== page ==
UV 2089/10000 Of Covetousness and Contentment
Let your conversation be without covetousness; and be content with such things as ye have: for he hath said, I will never leave thee, nor forsake thee.
Hebrews 13 v 5
Our conduct or our speech should not hold any trace of covetousness. To avoid covetousness is one of the ten commandments given through Moses under the old covenant. We should avoid desiring what belongs to another. Only what the Lord has decided in His grace and mercy to put into our hands belongs to us. We are to be contented with the portion that the Lord has ordained for us. We are to be contented and thankful for the blessings He has poured into our lives. Covetousness led Adam and Eve into sin and the fall. As long as we have enough to eat and to wear, we should be satisfied and not be pining for more and more. This uni-verse comes with the promise that the Lord will never leave us or forsake us. He would be with us forever. He will meet our needs according to His glorious riches of heaven and earth. All the silver and gold on the earth ultimately belongs to Him. He can give it to those He desires.
The crux of this uni-verse is that we should never transfer the center of gravity of our faith from the Lord to the things of this world. We should only desire His presence with us for If He is present with us, if He resides in us, we will never be short of what we need for as the Psalmist wrote, “ He denies the righteous no good thing. “ Covetousness is due to deep insecurity that our needs will not be met, both those of the present and of the future. We desire to guard ourselves against the many uncertainties of life by providing enough for our old age, our times of ill health, for the needs of our children and the next generation. We seek to store up more and more as an insurance against future needs. When we do so, our faith is transferred from the Lord to our treasure. We measure all benefits in terms of our monetary gain and in terms of monetary value. Love of money will surely, slowly and subtly creep in on us and replace our first love for the Lord when we just had enough to meet our needs. This is the reason that Jesus warns us that we cannot serve both God and money, either we can love God and hate money or love money and hate God. Covetousness causes us to be selfish and untrustworthy. It affects our relationships and our choices in life adversely.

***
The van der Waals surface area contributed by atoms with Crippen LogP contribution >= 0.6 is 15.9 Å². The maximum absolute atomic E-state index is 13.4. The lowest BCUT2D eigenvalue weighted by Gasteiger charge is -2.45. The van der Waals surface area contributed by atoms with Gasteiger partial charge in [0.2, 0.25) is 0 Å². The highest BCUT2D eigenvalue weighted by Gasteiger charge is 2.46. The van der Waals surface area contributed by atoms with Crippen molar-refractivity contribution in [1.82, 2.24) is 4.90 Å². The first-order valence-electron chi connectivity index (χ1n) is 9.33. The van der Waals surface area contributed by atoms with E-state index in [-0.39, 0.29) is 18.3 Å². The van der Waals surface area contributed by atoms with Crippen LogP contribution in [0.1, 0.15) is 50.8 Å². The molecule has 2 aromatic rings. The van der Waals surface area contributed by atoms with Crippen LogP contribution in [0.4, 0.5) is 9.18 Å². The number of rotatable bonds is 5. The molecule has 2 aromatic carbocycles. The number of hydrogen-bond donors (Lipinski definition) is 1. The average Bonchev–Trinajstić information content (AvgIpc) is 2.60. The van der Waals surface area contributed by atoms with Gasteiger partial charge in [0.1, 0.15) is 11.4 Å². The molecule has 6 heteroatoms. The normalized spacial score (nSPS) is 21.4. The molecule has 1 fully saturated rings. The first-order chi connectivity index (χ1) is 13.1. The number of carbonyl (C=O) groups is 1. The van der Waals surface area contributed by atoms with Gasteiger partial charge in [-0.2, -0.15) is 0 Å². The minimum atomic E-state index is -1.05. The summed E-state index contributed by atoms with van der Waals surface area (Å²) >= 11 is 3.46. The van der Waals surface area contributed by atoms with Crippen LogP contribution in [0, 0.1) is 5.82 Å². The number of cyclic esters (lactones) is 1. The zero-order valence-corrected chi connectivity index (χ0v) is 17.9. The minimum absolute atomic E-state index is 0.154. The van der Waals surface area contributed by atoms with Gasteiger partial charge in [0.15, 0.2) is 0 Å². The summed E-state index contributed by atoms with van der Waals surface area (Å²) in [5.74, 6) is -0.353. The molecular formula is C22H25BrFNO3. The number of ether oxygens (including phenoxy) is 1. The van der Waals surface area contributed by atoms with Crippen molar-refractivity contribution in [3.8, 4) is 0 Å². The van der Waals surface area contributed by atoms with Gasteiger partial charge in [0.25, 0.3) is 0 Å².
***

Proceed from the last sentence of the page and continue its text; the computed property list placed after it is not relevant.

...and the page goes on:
The Lord wants to be the immediate, ultimate and only source of trust and security of our lives. He promises to help us in our hour of need. He promises to satisfy our physical needs of hunger, thirst and shelter. When we place our faith in our bank balance, it detracts from our faith and His lordship. It goes against the very nature of the Lord as a faithful, kind, generous provider. It delights Him when we look to Him for our every need and we do not serve Him just to secure blessings or due to our greed for filthy lucre or monetary gain. Our attitudes should be characterised by constant thankfulness, trust, hope, confidence and a sense of security. We should be contented and thankful for the income we currently have, the assets the Lord has blessed us with. If we are not so contented, the enemy of our souls will rob us of our peace, our faith, our health, our joy and at times even our salvation. We will be led into the error of Balaam, the prophet who sought rewards from the enemy king or like Gehazi, the servant of Elijah the prophet who ran after Naaman, the general to secretly claim a reward. Covetousness will lead us to the sin of Ananias and Saphira who suffered judgement and sudden death as they held back from the apostles part of the proceeds of the sale of their own house. Instead of desiring to be richer than others, we should seek to be rich in testimony, rich in our faith towards the Lord. Truly, contentment with godliness is the greatest gain. It is the kind of gain that thieves or robbers cannot take away or what rust or moth cannot destroy or decay.
Prateep V Philip